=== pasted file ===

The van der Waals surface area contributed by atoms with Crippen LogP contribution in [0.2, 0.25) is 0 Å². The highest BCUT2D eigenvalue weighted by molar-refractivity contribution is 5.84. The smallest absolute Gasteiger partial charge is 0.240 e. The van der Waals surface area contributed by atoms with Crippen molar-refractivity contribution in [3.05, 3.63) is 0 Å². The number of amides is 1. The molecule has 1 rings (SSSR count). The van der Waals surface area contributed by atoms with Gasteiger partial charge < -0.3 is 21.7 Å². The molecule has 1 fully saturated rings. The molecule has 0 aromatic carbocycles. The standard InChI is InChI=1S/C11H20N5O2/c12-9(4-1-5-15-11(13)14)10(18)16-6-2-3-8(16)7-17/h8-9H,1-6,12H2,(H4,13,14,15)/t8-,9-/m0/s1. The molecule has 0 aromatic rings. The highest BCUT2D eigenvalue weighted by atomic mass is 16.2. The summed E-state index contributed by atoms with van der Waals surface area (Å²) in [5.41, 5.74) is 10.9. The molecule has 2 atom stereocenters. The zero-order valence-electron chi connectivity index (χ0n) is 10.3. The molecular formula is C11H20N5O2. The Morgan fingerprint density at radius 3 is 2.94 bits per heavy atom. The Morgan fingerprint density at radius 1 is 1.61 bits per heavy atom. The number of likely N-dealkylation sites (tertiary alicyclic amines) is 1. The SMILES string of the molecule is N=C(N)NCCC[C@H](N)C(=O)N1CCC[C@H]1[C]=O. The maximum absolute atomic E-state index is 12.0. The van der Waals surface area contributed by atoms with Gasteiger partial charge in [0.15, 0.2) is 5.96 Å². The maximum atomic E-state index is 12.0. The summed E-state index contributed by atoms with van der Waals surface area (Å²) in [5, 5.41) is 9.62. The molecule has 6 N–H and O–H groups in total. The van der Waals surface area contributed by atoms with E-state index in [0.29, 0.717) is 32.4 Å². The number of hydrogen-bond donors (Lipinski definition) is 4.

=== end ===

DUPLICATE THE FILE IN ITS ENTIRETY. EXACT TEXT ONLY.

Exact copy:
The van der Waals surface area contributed by atoms with Crippen LogP contribution in [0.2, 0.25) is 0 Å². The highest BCUT2D eigenvalue weighted by molar-refractivity contribution is 5.84. The smallest absolute Gasteiger partial charge is 0.240 e. The van der Waals surface area contributed by atoms with Crippen molar-refractivity contribution in [3.05, 3.63) is 0 Å². The number of amides is 1. The molecule has 1 rings (SSSR count). The van der Waals surface area contributed by atoms with Gasteiger partial charge < -0.3 is 21.7 Å². The molecule has 1 fully saturated rings. The molecule has 0 aromatic carbocycles. The standard InChI is InChI=1S/C11H20N5O2/c12-9(4-1-5-15-11(13)14)10(18)16-6-2-3-8(16)7-17/h8-9H,1-6,12H2,(H4,13,14,15)/t8-,9-/m0/s1. The molecule has 0 aromatic rings. The highest BCUT2D eigenvalue weighted by atomic mass is 16.2. The summed E-state index contributed by atoms with van der Waals surface area (Å²) in [5.41, 5.74) is 10.9. The molecule has 2 atom stereocenters. The zero-order valence-electron chi connectivity index (χ0n) is 10.3. The molecular formula is C11H20N5O2. The Morgan fingerprint density at radius 3 is 2.94 bits per heavy atom. The Morgan fingerprint density at radius 1 is 1.61 bits per heavy atom. The number of likely N-dealkylation sites (tertiary alicyclic amines) is 1. The SMILES string of the molecule is N=C(N)NCCC[C@H](N)C(=O)N1CCC[C@H]1[C]=O. The maximum absolute atomic E-state index is 12.0. The van der Waals surface area contributed by atoms with Gasteiger partial charge in [0.15, 0.2) is 5.96 Å². The maximum atomic E-state index is 12.0. The summed E-state index contributed by atoms with van der Waals surface area (Å²) in [5, 5.41) is 9.62. The molecule has 6 N–H and O–H groups in total. The van der Waals surface area contributed by atoms with E-state index in [0.29, 0.717) is 32.4 Å². The number of hydrogen-bond donors (Lipinski definition) is 4.